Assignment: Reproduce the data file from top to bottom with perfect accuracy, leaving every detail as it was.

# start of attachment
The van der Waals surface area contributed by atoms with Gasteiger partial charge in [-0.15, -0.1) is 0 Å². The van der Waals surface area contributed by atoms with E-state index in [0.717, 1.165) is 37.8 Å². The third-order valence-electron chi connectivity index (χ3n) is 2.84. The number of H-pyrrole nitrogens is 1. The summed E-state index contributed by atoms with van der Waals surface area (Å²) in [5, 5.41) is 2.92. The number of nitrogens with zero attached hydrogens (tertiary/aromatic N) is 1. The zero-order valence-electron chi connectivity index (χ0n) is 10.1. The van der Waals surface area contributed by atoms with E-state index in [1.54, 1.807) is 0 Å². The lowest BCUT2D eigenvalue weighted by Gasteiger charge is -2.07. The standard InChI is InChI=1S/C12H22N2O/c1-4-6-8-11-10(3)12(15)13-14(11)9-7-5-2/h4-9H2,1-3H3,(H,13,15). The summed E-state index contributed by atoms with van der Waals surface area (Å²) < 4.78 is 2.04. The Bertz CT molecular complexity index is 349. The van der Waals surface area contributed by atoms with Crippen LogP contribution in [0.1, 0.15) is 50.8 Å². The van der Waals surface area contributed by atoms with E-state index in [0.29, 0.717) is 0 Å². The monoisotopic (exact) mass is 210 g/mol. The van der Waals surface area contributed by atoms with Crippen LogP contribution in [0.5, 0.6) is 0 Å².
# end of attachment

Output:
The van der Waals surface area contributed by atoms with Gasteiger partial charge in [-0.15, -0.1) is 0 Å². The van der Waals surface area contributed by atoms with E-state index in [0.717, 1.165) is 37.8 Å². The third-order valence-electron chi connectivity index (χ3n) is 2.84. The number of H-pyrrole nitrogens is 1. The summed E-state index contributed by atoms with van der Waals surface area (Å²) in [5, 5.41) is 2.92. The number of nitrogens with zero attached hydrogens (tertiary/aromatic N) is 1. The zero-order valence-electron chi connectivity index (χ0n) is 10.1. The van der Waals surface area contributed by atoms with E-state index in [1.54, 1.807) is 0 Å². The lowest BCUT2D eigenvalue weighted by Gasteiger charge is -2.07. The standard InChI is InChI=1S/C12H22N2O/c1-4-6-8-11-10(3)12(15)13-14(11)9-7-5-2/h4-9H2,1-3H3,(H,13,15). The summed E-state index contributed by atoms with van der Waals surface area (Å²) < 4.78 is 2.04. The Bertz CT molecular complexity index is 349. The van der Waals surface area contributed by atoms with Crippen LogP contribution in [0.1, 0.15) is 50.8 Å². The van der Waals surface area contributed by atoms with E-state index in [0.29, 0.717) is 0 Å². The monoisotopic (exact) mass is 210 g/mol. The van der Waals surface area contributed by atoms with Crippen LogP contribution in [0.5, 0.6) is 0 Å².